Welcome to the home page for the Strawberry Valley Band of Pakan'yani Maidu!
Thank you for visiting us today. This website is meant to be a purveyor of information, not only for our Tribe, but for the general public. Within the contents, you will find background information on our organization as well as issues affecting the Native American community.
Thank you again for visiting us today and we hope that you will come away with something as it relates to the indigenous peoples of North America. We are proud Native Americans and we've got much to share!
2012 Tribal Meeting Dates:
SVR Tribal Headquarters
1714 Barry Rd.
Yuba City, CA 95993-9501
In Recent Native News:
December 1, 2012 - Clearcut threatens Maidu Sacred Site
CHESTER - Logging in Humbug Valley has sparked a dispute over American Indian archaeological sites and whether damage from the Chips fire justified a virtual clearcut of the hillside above the valley.
Members of the Maidu Summit, a consortium of Maidu Indian tribal, nonprofit and grass-roots organizations, said Pacific Gas and Electric Co. launched the logging on 368 acres it owns in the Plumas County valley before members of the American Indian group received the notification required by state law.
The timber harvest, conducted under an emergency permit issued by the California Department of Forestry and Fire Protection, has compromised an ancient trail and a village site more than 4,000 years old, said Beverly Benner Ogle, vice chairwoman of the Maidu Summit.
"It broke my heart. It's so sad and disrespectful," said Ogle. She said her grandmother and ancestors lived in the valley 10 miles southwest of Lake Almanor.
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October 20, 2012 - Indian Country Today Media Network.com
Maidu Indians in Northern California's Humbug Valley are protesting a massive logging enterprise (By Pacific Gas and Electric Company in Humbug Valley) on land the tribe lost generations ago.
The land is part of a 2,000-acre swath of wilderness owned by Pacific Gas and Electric Company, and dotted with sacred and historic American Indian sites.
There are burials, village sites, house pits, bedrock mortars, said Lorena Gorbet, secretary for the Maidu Summit, a nonprofit site-protection organization comprising representatives from nine Mountain Maidu groups.
The whole valley should be considered a sacred site, she said.
The valley is especially significant to the Maidu because it's the only one of seven Great Maidu Valleys left untouched, Gorbet said. It is filled with significant cultural sites, and the valley itself is considered valuable in its entirety, she said.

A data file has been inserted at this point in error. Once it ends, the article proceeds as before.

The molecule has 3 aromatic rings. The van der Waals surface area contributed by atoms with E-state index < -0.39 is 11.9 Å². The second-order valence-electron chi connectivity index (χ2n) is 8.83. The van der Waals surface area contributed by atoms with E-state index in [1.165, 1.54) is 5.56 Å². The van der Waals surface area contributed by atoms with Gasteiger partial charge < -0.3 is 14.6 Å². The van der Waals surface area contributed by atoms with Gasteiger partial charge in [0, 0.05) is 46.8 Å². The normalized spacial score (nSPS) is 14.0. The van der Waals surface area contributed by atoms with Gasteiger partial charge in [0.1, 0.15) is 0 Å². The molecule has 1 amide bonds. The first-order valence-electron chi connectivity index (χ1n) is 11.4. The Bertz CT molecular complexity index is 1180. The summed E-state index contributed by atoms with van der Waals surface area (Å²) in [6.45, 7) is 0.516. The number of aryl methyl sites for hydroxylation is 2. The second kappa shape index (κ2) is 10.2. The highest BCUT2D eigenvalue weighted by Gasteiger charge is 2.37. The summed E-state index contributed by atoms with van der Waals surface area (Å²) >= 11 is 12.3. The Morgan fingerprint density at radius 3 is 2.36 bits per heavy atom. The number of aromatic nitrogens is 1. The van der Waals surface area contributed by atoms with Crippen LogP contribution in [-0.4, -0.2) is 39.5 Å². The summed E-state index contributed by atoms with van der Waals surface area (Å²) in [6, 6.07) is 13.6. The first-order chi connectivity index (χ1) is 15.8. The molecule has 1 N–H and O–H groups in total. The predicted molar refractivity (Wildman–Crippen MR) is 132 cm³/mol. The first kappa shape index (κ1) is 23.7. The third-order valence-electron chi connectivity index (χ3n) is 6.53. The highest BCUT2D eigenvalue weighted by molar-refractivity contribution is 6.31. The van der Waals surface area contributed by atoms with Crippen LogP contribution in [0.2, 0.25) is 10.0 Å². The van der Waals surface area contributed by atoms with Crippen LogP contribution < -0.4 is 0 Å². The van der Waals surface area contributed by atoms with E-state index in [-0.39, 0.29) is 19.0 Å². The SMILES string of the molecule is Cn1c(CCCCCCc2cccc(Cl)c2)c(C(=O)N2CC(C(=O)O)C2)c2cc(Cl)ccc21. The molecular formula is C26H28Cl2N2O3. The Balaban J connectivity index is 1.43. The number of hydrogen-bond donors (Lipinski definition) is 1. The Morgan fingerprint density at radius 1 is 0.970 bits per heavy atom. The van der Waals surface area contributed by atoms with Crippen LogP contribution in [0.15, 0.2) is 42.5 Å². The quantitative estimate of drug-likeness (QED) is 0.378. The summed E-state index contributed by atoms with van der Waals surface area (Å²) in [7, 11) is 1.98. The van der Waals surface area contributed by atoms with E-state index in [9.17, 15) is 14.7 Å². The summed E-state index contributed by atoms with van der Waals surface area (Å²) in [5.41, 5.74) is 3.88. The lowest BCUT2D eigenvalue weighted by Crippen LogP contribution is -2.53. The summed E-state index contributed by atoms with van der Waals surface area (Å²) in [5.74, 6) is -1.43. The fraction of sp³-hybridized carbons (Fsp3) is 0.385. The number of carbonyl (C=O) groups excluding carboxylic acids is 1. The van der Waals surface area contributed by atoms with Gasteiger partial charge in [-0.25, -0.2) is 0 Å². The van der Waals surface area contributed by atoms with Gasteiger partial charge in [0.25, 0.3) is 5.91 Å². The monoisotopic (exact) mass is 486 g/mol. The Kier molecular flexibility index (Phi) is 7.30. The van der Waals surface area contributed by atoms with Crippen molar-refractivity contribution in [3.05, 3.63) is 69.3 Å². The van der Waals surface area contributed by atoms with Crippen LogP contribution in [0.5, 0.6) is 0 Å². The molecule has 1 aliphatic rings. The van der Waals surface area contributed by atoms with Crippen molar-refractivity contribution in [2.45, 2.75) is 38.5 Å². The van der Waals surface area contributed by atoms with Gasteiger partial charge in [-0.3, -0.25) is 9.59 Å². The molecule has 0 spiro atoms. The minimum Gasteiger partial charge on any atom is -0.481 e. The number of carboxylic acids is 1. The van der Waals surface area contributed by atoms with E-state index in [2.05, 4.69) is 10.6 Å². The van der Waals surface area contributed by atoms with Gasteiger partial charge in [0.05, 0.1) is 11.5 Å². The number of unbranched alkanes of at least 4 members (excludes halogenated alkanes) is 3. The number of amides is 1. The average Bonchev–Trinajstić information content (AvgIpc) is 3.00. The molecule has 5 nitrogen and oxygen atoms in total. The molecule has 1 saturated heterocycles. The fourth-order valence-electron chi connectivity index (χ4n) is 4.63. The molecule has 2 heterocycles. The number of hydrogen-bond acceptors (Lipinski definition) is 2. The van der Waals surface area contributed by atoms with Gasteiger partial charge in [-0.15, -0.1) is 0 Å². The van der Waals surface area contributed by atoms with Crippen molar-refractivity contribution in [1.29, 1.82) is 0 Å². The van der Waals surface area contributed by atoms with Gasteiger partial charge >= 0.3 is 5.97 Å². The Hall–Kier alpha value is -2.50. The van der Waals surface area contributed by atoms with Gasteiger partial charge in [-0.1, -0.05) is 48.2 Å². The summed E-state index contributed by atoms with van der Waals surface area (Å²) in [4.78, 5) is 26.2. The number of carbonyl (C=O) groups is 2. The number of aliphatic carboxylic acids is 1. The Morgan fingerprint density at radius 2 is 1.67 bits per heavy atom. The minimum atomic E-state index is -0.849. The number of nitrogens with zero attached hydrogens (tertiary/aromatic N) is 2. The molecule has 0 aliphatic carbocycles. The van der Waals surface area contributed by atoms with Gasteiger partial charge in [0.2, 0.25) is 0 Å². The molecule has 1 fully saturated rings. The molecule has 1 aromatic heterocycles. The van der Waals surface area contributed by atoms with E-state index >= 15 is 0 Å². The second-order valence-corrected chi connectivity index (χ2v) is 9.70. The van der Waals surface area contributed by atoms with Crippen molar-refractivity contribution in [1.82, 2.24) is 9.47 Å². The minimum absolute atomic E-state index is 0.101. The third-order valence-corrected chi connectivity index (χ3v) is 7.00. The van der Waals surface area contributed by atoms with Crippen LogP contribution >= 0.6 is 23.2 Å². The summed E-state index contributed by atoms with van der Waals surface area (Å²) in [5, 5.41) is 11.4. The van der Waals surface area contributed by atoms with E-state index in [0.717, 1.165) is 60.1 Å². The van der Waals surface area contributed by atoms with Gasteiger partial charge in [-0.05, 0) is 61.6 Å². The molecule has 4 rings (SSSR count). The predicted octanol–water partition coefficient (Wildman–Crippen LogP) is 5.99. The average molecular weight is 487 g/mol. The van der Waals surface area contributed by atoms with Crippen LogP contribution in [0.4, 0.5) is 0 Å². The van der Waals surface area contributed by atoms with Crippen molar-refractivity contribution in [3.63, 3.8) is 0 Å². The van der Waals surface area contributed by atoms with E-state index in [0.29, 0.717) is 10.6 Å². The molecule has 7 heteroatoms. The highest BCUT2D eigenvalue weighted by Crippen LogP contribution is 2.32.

September 13, 2012 - United Indian Development Association
United Indian Development Association (UIDA) was developed in 1969 and incorporated in 1970. UIDA is one of the foremost Indian Economic Development Specialists in the country and has worked with over 300 tribes since its inception in 1969.
Training courses have strengthened the managerial skills of over 2,700 tribal members, and permitted UIDA some unique insights into the depths and nature of tribal procurement needs. UIDA's expertise in government procurement is unparalleled having been responsible for $92 million in procurement programs since 1969.
In 2002, the PTAC operated by UCG was transferred to UIDA Business Services (UBS), a supporting non-profit to the National Center for American Indian Enterprise Development. There were no changes in the program staff or goals or objectives. However, in order to maintain the high level of support from corporate America, a not-for-profit vehicle was needed.
Under the DoD/DLA agreement, UBS provides American Indian owned businesses and tribal enterprises with prime contract or subcontract opportunities with DoD, other federal, state and local government agencies, and prime contractors. UBS seeks to extend its accomplishments to help more reservation Indians secure jobs in the defense and related industries, thereby decreasing unemployment and increasing the economies of the reservations serviced.
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August 4, 2012 - Napa Valley Register
YOUNTVILLE — While members of the Mishewal Wappo Tribe of Alexander Valley continue their fight in federal court to regain federal recognition, Native Americans and others gathering for this weekend’s annual pow-wow voiced varying opinions on tribal casinos.
Napa and Sonoma officials have opposed the Mishewal Wappo Tribe’s efforts out of fear that federal recognition for the tribe would lead one day to a Native American–run casino opening in the North Bay.
“It’s a legitimate business. It’s very lucrative. Why wouldn’t you do it?” said Charlie Toledo, director of the Suscol Intertribal Council, who organized this year’s pow-wow at the Veterans Home of California at Yountville.
She said she is appalled at local politicians’ stance against the Mishewal Wappo Tribe’s efforts to gain recognition.
“It’s a human rights issue,” she said Saturday.